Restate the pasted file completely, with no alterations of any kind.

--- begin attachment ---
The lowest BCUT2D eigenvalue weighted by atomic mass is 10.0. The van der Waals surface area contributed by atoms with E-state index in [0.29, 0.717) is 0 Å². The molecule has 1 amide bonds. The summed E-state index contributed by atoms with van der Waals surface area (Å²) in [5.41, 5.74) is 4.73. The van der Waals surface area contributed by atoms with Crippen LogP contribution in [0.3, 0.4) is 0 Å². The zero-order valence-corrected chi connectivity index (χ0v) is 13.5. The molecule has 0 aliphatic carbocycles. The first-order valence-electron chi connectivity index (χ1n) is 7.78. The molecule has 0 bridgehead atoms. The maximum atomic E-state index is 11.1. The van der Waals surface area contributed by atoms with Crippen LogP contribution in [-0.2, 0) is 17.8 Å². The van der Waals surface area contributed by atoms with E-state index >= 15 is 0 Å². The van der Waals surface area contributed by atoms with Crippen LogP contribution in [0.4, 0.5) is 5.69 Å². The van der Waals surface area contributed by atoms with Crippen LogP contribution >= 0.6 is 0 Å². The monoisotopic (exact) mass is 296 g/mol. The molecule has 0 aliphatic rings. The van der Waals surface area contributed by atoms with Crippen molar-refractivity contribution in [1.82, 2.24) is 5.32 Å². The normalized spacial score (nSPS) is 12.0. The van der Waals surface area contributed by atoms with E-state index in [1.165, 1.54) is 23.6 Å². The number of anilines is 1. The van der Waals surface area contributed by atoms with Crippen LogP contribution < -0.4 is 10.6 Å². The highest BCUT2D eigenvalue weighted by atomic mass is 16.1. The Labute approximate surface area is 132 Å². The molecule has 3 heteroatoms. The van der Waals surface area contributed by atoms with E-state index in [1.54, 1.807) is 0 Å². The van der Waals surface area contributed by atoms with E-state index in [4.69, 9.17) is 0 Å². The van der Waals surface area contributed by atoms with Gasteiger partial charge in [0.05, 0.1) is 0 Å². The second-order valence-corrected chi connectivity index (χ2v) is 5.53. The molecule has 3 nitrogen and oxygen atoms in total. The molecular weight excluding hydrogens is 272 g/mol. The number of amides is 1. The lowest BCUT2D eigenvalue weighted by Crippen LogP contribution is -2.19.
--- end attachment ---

The lowest BCUT2D eigenvalue weighted by atomic mass is 10.0. The van der Waals surface area contributed by atoms with E-state index in [0.29, 0.717) is 0 Å². The molecule has 1 amide bonds. The summed E-state index contributed by atoms with van der Waals surface area (Å²) in [5.41, 5.74) is 4.73. The van der Waals surface area contributed by atoms with Crippen LogP contribution in [0.3, 0.4) is 0 Å². The zero-order valence-corrected chi connectivity index (χ0v) is 13.5. The molecule has 0 aliphatic carbocycles. The first-order valence-electron chi connectivity index (χ1n) is 7.78. The molecule has 0 bridgehead atoms. The maximum atomic E-state index is 11.1. The van der Waals surface area contributed by atoms with Crippen LogP contribution in [-0.2, 0) is 17.8 Å². The van der Waals surface area contributed by atoms with E-state index >= 15 is 0 Å². The van der Waals surface area contributed by atoms with Crippen LogP contribution in [0.4, 0.5) is 5.69 Å². The van der Waals surface area contributed by atoms with Crippen LogP contribution >= 0.6 is 0 Å². The monoisotopic (exact) mass is 296 g/mol. The molecule has 0 aliphatic rings. The van der Waals surface area contributed by atoms with Crippen molar-refractivity contribution in [1.82, 2.24) is 5.32 Å². The normalized spacial score (nSPS) is 12.0. The van der Waals surface area contributed by atoms with E-state index in [1.165, 1.54) is 23.6 Å². The number of anilines is 1. The van der Waals surface area contributed by atoms with Crippen LogP contribution < -0.4 is 10.6 Å². The highest BCUT2D eigenvalue weighted by atomic mass is 16.1. The Labute approximate surface area is 132 Å². The molecule has 3 heteroatoms. The van der Waals surface area contributed by atoms with E-state index in [1.54, 1.807) is 0 Å². The van der Waals surface area contributed by atoms with E-state index in [4.69, 9.17) is 0 Å². The van der Waals surface area contributed by atoms with Gasteiger partial charge in [0.05, 0.1) is 0 Å². The second-order valence-corrected chi connectivity index (χ2v) is 5.53. The molecule has 3 nitrogen and oxygen atoms in total. The molecular weight excluding hydrogens is 272 g/mol. The number of amides is 1. The lowest BCUT2D eigenvalue weighted by Crippen LogP contribution is -2.19.